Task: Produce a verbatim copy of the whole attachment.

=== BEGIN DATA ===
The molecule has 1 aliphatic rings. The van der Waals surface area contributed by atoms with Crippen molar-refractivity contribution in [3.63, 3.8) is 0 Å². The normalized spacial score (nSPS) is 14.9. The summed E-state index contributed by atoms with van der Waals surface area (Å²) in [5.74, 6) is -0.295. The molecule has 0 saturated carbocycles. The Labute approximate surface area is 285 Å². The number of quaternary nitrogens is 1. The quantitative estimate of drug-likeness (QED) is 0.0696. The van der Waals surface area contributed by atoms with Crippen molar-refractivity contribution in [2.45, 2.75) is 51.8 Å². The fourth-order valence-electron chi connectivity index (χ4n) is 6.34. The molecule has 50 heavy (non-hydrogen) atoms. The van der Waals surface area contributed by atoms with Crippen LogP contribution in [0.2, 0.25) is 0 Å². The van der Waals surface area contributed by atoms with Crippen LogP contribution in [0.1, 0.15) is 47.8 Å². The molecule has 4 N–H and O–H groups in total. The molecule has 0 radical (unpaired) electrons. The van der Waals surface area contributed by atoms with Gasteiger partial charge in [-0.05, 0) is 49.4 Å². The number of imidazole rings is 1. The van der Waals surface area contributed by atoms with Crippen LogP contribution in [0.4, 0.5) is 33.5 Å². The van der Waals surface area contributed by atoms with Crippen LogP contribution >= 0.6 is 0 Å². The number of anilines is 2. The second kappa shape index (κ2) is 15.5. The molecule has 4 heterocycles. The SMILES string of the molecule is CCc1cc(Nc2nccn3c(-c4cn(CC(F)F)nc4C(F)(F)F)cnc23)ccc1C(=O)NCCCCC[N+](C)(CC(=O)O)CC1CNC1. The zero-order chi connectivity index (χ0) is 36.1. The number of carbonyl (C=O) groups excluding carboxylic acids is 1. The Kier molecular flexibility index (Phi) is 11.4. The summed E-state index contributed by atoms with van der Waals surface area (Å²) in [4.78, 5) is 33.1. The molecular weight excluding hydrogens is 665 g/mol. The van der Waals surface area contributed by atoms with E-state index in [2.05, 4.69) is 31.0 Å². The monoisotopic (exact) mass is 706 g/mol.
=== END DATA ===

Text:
The molecule has 1 aliphatic rings. The van der Waals surface area contributed by atoms with Crippen molar-refractivity contribution in [3.63, 3.8) is 0 Å². The normalized spacial score (nSPS) is 14.9. The summed E-state index contributed by atoms with van der Waals surface area (Å²) in [5.74, 6) is -0.295. The molecule has 0 saturated carbocycles. The Labute approximate surface area is 285 Å². The number of quaternary nitrogens is 1. The quantitative estimate of drug-likeness (QED) is 0.0696. The van der Waals surface area contributed by atoms with Crippen molar-refractivity contribution in [2.45, 2.75) is 51.8 Å². The fourth-order valence-electron chi connectivity index (χ4n) is 6.34. The molecule has 50 heavy (non-hydrogen) atoms. The van der Waals surface area contributed by atoms with Crippen LogP contribution in [0.2, 0.25) is 0 Å². The van der Waals surface area contributed by atoms with Crippen LogP contribution in [0.1, 0.15) is 47.8 Å². The molecule has 4 N–H and O–H groups in total. The molecule has 0 radical (unpaired) electrons. The van der Waals surface area contributed by atoms with Gasteiger partial charge in [-0.05, 0) is 49.4 Å². The number of imidazole rings is 1. The van der Waals surface area contributed by atoms with Crippen LogP contribution in [0.4, 0.5) is 33.5 Å². The van der Waals surface area contributed by atoms with Crippen LogP contribution >= 0.6 is 0 Å². The number of anilines is 2. The second kappa shape index (κ2) is 15.5. The molecule has 4 heterocycles. The SMILES string of the molecule is CCc1cc(Nc2nccn3c(-c4cn(CC(F)F)nc4C(F)(F)F)cnc23)ccc1C(=O)NCCCCC[N+](C)(CC(=O)O)CC1CNC1. The zero-order chi connectivity index (χ0) is 36.1. The number of carbonyl (C=O) groups excluding carboxylic acids is 1. The Kier molecular flexibility index (Phi) is 11.4. The summed E-state index contributed by atoms with van der Waals surface area (Å²) in [4.78, 5) is 33.1. The molecular weight excluding hydrogens is 665 g/mol. The van der Waals surface area contributed by atoms with E-state index in [2.05, 4.69) is 31.0 Å². The monoisotopic (exact) mass is 706 g/mol.